Starting to get a little more optimistic regarding not only our rain chances for the rest of the week, but that we may even get enough rain to put a dent in the drought and the burn ban situation for at least part of the state. The QPF map on the right is valid through this coming Saturday morning and shows an axis of decent rainfall over about the northern half of the state and into southern KS. Keep in mind, this is an areal average for that time frame and there will be some locations that will receive more than what is indicated and others that will receive less. At least we have a chance.
Before we get there though, we will have to deal with an enhanced fire danger situation for the rest of the day today and also into the day Tuesday. Gusty southerly winds, rising temperatures, and the drought/dryness has prompted a Red Flag Fire Warning for much of the state this afternoon. We have had enough cloud cover so far today to slow down the warm-up somewhat, but the more W and SW counties are still expected to reach the lower 90s. The extreme NE counties will likely be well into the 80s this afternoon, but gusty SSW winds up to 30 mph or so will be common across the area.
Those winds will not settle down too much tonight as the pressure gradient should still maintain a southerly wind of 10-20 mph for the overnight hours. That means temperatures will not cool off much tonight either and morning lows in the upper 60s to lower 70s are expected to start the day. Those southerly winds will quickly pick back up to 15-30 mph during the day and temperatures will quickly rise back into the 80s and lower 90s creating another enhanced fire danger situation for Tuesday.
However, there will also be at least a slight chance of a shower/storm late Tuesday and into the overnight hours particularly for the more northern counties. A frontal boundary will be nearly stationary just north of us in KS and that should provide a focus for showers/storms to be developing later in the day. That boundary will be bouncing around for several days but gradually settling further southward with time. That will also bring better chances of showers/storms into at least the northern counties as the week wears on as shown on the QPF map to the right. The extra cloudiness and chances of rain will also knock temperatures back some, but the southerly winds will keep us warmer than normal until at least the weekend.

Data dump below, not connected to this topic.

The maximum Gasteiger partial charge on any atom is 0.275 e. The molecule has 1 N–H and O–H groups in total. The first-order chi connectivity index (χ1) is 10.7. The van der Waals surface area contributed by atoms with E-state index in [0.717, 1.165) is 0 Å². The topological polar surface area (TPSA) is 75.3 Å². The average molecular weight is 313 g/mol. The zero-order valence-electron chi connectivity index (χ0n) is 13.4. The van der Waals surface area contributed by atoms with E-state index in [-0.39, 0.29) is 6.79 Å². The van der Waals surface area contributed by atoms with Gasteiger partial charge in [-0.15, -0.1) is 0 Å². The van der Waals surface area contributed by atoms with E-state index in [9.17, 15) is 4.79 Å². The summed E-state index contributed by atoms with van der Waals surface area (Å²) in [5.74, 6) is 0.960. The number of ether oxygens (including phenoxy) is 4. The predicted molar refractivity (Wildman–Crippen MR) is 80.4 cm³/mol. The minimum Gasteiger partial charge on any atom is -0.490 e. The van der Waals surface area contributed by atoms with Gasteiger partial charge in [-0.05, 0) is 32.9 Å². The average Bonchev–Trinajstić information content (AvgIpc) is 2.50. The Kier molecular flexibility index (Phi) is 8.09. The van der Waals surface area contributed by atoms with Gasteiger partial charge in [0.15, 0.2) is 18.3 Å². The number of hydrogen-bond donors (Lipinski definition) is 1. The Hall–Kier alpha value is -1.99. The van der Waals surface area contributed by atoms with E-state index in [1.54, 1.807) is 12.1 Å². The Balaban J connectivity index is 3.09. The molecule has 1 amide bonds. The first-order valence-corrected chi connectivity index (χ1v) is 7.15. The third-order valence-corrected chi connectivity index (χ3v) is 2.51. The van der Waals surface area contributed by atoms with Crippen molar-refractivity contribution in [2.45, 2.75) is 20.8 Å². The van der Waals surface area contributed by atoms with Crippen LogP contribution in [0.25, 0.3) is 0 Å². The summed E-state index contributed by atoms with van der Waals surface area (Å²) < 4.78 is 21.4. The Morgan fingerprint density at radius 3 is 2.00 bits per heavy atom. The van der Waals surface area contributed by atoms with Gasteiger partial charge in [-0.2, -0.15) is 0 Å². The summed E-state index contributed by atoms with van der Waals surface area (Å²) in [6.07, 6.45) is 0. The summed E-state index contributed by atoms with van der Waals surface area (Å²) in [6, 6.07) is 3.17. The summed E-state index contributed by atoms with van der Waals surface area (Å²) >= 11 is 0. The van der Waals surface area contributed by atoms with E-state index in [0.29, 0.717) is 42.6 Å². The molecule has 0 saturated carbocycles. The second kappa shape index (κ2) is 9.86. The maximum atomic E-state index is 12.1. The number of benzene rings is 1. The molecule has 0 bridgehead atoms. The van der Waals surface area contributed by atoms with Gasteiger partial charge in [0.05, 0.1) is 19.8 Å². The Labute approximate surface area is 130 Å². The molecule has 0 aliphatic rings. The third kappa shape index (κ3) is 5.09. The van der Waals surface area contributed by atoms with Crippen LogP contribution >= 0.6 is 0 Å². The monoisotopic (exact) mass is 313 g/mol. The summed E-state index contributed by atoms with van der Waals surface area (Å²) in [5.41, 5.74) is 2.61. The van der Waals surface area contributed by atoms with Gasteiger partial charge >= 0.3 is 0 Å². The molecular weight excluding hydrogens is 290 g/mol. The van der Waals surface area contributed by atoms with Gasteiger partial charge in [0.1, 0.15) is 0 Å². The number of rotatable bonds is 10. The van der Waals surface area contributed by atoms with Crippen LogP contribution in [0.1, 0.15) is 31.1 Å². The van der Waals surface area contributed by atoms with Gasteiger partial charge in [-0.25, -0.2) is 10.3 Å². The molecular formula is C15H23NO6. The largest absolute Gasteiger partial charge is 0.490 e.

There are still some significant differences that remain to be resolved in the longer range guidance which keeps me from bringing the rain chances up too much more than what is shown on the forecast page. Also, those differences make it more difficult to determine which day will have the best chance. For example, the ECMWF suggests widespread, potentially heavy rainfall going into the weekend and the GFS is much drier. The difference seems to be centered around how the respective models are handling TS Miriam on the Pacific side of the tropics. Miriam is still expected to recurve into northern Mexico and the main question then becomes how much and how far northward will that tropical moisture penetrate. So, until those differences get resolved, will maintain at least a decent chance of showers/storms for the latter part of the week with the caveat that there may be some significant changes in the next day or two.
In the meantime, stay tuned and check back for updates.